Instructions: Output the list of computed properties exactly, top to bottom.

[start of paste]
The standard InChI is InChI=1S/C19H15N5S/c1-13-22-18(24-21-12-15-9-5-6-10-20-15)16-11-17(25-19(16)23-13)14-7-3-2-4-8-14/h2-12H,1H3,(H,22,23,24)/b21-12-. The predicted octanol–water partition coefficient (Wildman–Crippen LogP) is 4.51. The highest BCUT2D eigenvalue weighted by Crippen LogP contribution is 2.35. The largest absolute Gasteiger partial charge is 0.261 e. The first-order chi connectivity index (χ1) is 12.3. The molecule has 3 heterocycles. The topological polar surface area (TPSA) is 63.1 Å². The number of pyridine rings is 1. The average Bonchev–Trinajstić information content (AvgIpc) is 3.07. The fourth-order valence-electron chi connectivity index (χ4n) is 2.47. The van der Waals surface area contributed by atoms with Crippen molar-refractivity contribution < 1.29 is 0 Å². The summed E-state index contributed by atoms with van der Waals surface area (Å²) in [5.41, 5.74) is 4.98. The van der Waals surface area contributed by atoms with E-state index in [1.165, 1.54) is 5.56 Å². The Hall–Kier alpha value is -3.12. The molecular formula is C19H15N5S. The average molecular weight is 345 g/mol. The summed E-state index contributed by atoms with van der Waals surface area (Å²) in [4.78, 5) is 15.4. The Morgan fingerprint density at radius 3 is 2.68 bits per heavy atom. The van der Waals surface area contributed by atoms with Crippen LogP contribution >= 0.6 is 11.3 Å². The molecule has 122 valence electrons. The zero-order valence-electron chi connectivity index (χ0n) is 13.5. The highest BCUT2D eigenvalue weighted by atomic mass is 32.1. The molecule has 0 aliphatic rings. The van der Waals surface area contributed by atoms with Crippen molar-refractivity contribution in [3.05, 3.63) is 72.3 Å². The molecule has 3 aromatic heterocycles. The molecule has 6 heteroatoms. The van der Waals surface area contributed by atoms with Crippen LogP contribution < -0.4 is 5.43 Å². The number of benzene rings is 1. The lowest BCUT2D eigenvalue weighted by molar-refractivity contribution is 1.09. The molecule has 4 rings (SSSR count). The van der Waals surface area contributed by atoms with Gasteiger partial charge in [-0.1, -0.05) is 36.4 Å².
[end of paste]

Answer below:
The standard InChI is InChI=1S/C19H15N5S/c1-13-22-18(24-21-12-15-9-5-6-10-20-15)16-11-17(25-19(16)23-13)14-7-3-2-4-8-14/h2-12H,1H3,(H,22,23,24)/b21-12-. The predicted octanol–water partition coefficient (Wildman–Crippen LogP) is 4.51. The highest BCUT2D eigenvalue weighted by Crippen LogP contribution is 2.35. The largest absolute Gasteiger partial charge is 0.261 e. The first-order chi connectivity index (χ1) is 12.3. The molecule has 3 heterocycles. The topological polar surface area (TPSA) is 63.1 Å². The number of pyridine rings is 1. The average Bonchev–Trinajstić information content (AvgIpc) is 3.07. The fourth-order valence-electron chi connectivity index (χ4n) is 2.47. The van der Waals surface area contributed by atoms with Crippen molar-refractivity contribution < 1.29 is 0 Å². The summed E-state index contributed by atoms with van der Waals surface area (Å²) in [5.41, 5.74) is 4.98. The van der Waals surface area contributed by atoms with E-state index in [1.165, 1.54) is 5.56 Å². The Hall–Kier alpha value is -3.12. The molecular formula is C19H15N5S. The average molecular weight is 345 g/mol. The summed E-state index contributed by atoms with van der Waals surface area (Å²) in [4.78, 5) is 15.4. The Morgan fingerprint density at radius 3 is 2.68 bits per heavy atom. The van der Waals surface area contributed by atoms with Crippen LogP contribution >= 0.6 is 11.3 Å². The molecule has 122 valence electrons. The zero-order valence-electron chi connectivity index (χ0n) is 13.5. The highest BCUT2D eigenvalue weighted by atomic mass is 32.1. The molecule has 0 aliphatic rings. The van der Waals surface area contributed by atoms with Crippen molar-refractivity contribution in [3.05, 3.63) is 72.3 Å². The molecule has 3 aromatic heterocycles. The molecule has 6 heteroatoms. The van der Waals surface area contributed by atoms with Crippen LogP contribution < -0.4 is 5.43 Å². The number of benzene rings is 1. The lowest BCUT2D eigenvalue weighted by molar-refractivity contribution is 1.09. The molecule has 4 rings (SSSR count). The van der Waals surface area contributed by atoms with Gasteiger partial charge in [-0.1, -0.05) is 36.4 Å².